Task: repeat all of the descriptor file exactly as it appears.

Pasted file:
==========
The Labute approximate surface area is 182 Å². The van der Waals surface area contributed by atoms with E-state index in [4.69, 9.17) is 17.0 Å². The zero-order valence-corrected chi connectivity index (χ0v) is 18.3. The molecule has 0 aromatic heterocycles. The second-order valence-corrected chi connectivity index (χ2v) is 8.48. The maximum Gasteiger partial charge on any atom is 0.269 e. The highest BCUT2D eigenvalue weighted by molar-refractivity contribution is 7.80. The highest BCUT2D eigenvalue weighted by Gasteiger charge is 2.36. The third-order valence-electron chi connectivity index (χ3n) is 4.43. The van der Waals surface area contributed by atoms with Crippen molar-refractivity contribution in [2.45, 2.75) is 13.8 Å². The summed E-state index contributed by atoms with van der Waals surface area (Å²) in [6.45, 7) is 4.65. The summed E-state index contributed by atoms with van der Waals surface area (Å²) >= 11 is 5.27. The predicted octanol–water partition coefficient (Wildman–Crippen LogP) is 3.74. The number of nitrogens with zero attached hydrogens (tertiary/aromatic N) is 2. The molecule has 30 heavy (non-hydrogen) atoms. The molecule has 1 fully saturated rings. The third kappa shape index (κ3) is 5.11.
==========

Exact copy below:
The Labute approximate surface area is 182 Å². The van der Waals surface area contributed by atoms with E-state index in [4.69, 9.17) is 17.0 Å². The zero-order valence-corrected chi connectivity index (χ0v) is 18.3. The molecule has 0 aromatic heterocycles. The second-order valence-corrected chi connectivity index (χ2v) is 8.48. The maximum Gasteiger partial charge on any atom is 0.269 e. The highest BCUT2D eigenvalue weighted by molar-refractivity contribution is 7.80. The highest BCUT2D eigenvalue weighted by Gasteiger charge is 2.36. The third-order valence-electron chi connectivity index (χ3n) is 4.43. The van der Waals surface area contributed by atoms with Crippen molar-refractivity contribution in [2.45, 2.75) is 13.8 Å². The summed E-state index contributed by atoms with van der Waals surface area (Å²) in [6.45, 7) is 4.65. The summed E-state index contributed by atoms with van der Waals surface area (Å²) >= 11 is 5.27. The predicted octanol–water partition coefficient (Wildman–Crippen LogP) is 3.74. The number of nitrogens with zero attached hydrogens (tertiary/aromatic N) is 2. The molecule has 30 heavy (non-hydrogen) atoms. The molecule has 1 fully saturated rings. The third kappa shape index (κ3) is 5.11.